Features

Tech for Technophobes II: The Evolution of Ad Tech

Written on
Feb 20, 2013 
Author
Richard L. Tso  |

EDITOR’S NOTE: As science and technology play an increasingly important role in brand marketing, those who fear technology run the risk of falling behind. Recognizing this dilemma, a growing number of entrepreneurs are developing products and platforms designed to simplify many of the required processes, enabling those who aren’t technically inclined to stay in the game. In this two-part article, we look at what we consider to be among the best recent examples of that trend.

The first part of this series examined the rise of new trends towards automation through programmatic advertising, RTB and social monitoring technologies. This second part will dive a bit deeper into helping all you non-techie advertisers out there to better understand the advantages of differing technologies, when to incorporate them in your business and how to best go about learning how they work.

Taking a look at the advertising industry Luma Chart, you can see that the landscape is filled with a plethora of companies, specialized in bringing the field of advertising into the next century through technology. While this categorization helps brands and agencies understand both industry organization and competitive landscape, there are limitations to viewing companies in this way.

According to Terence Kawaja of LUMA Partners, “This chart is far from perfect. Organization of such a fragmented and dynamic industry is flawed by its very nature. Many companies operate across several categories and there are distinctions within categories. This chart does not include many of the search players which are increasingly overlapping with display nor does it reflect whole categories such as lead generation and ecommerce which likewise utilize display advertising in their funnel, not to mention international companies which are barely reflected.”

A Social Network for Marketers

Automation is also making its way to the social realm, providing social marketers a way to effectively monitor conversations that are happening about their brand online in real-time. A company called Rallyverse brings enterprise-class software to the social marketer in a visually elegant and easy-to-use interface.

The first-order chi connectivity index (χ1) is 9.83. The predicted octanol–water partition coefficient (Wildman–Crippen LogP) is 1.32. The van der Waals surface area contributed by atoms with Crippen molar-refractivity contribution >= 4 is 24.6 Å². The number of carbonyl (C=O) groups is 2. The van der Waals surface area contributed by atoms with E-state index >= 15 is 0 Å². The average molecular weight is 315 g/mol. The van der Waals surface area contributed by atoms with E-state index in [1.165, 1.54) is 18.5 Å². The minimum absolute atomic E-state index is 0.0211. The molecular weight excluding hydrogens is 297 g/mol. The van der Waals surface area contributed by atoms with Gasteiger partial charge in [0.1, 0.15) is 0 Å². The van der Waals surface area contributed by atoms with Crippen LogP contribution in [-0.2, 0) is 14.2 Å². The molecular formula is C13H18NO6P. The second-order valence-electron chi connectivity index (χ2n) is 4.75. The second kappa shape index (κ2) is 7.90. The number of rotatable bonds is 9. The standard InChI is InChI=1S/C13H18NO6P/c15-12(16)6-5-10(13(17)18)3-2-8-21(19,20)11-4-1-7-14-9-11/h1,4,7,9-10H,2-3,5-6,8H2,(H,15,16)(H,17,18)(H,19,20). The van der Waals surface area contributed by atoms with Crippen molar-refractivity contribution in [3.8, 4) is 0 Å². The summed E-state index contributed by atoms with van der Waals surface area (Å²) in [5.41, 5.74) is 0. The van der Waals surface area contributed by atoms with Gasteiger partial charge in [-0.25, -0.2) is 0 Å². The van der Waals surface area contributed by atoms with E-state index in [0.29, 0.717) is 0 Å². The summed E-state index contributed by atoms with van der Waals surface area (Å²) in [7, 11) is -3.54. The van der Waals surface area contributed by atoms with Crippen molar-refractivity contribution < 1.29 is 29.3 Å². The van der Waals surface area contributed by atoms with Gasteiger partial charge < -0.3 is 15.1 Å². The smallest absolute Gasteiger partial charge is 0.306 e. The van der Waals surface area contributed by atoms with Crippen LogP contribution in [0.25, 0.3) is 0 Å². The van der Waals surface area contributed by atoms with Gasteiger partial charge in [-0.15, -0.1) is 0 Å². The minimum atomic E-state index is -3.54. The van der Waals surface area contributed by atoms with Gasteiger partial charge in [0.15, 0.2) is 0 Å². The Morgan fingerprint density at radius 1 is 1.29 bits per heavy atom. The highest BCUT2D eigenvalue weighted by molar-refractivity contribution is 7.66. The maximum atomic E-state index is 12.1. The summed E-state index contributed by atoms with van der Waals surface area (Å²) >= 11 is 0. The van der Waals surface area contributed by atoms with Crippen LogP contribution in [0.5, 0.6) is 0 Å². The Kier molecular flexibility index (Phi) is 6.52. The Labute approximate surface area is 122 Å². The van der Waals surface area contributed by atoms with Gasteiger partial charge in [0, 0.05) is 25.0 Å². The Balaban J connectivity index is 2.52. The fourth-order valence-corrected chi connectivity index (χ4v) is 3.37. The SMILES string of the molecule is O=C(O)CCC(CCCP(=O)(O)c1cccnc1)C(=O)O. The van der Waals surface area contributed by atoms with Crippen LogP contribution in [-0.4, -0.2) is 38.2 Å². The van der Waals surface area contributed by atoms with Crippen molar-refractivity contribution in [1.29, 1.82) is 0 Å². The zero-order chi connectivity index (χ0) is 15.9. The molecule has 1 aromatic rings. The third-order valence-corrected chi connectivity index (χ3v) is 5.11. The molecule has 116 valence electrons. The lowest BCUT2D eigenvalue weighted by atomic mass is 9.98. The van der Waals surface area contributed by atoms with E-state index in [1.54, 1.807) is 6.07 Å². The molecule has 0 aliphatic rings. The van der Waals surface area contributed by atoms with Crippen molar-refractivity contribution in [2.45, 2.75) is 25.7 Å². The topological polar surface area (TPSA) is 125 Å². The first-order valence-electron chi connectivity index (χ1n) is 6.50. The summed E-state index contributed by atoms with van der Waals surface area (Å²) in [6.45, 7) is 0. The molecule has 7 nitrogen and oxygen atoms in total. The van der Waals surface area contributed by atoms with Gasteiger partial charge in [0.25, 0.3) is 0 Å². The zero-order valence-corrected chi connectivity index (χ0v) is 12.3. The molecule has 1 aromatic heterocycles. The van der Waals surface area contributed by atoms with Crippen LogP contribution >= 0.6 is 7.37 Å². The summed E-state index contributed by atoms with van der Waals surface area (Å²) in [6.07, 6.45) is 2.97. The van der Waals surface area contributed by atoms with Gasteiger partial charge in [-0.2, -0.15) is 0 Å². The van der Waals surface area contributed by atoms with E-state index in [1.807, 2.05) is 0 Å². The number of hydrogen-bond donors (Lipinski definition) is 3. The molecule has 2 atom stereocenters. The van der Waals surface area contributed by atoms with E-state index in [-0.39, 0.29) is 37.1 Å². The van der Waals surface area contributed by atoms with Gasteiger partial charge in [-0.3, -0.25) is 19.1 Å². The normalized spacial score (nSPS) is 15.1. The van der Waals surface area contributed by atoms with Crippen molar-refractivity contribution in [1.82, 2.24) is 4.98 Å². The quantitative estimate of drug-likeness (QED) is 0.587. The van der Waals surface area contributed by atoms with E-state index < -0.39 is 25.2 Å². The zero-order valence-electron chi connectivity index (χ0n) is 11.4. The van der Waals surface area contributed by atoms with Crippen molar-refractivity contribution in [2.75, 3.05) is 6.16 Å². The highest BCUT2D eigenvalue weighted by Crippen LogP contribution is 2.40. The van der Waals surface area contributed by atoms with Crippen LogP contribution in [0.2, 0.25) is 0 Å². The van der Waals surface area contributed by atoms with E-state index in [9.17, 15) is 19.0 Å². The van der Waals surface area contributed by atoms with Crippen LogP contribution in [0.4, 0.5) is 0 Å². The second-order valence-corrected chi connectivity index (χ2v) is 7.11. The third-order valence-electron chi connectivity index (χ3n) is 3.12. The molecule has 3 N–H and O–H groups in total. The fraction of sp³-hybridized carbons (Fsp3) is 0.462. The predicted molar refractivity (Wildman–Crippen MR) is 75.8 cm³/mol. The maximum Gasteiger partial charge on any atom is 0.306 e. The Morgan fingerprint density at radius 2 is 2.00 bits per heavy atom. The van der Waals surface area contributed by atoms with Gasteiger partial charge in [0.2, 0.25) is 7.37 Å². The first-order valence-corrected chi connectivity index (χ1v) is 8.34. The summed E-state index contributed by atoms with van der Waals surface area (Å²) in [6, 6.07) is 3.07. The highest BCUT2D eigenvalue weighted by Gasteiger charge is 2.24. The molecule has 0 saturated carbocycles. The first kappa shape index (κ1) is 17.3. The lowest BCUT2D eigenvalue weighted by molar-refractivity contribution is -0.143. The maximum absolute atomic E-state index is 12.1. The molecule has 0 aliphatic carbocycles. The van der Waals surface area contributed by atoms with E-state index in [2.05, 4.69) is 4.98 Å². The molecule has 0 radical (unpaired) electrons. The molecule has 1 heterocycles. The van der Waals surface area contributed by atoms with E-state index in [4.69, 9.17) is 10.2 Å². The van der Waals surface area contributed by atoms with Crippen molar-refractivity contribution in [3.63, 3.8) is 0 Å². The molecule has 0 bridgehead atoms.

Rallyverse currently offers three products: Rallydeck, which discovers, curates and recommends great content for marketers to share in social media; Rallynet, which gives organizations power to centrally curate and distribute ready-to-publish content to different departments, satellite offices, or teams working in the field; and Rallyads, which amplifies owned social media with paid placements in social ads across multiple social networks.

“Our customers find our solution very easy to use since it looks and behaves like most consumer social network applications – no or little training for the end user,” said Rallyverse CEO & Co-Founder Joe Doran. “Most software tools for the social marketer have focused on high density work-flow and a suite of problems that have created more work for the social media manager, not less. Causing the marketing leaders to have to invest more in technology and people to get a return on the their social marketing efforts, Rallyverse is focused on a very clear and large problem all social marketers face every day, up to 20 times a day: ‘What do I say right now?’ More technologies that help solve very focused problems for the clients are the ones that will win the day.”

Display Ads That Don’t Suck

Online advertising presents a number of challenges, not the least of which is adapting a brand’s existing creative for tablets and smartphones with varying screen sizes. Last fall, SteelHouse launched A2 (pronounced a-squared), a platform designed to bring the high quality that brands expect from other mediums, like TV and print, into online ads that serve on any device, including Mac, PC, iPhone, iPad and Android devices.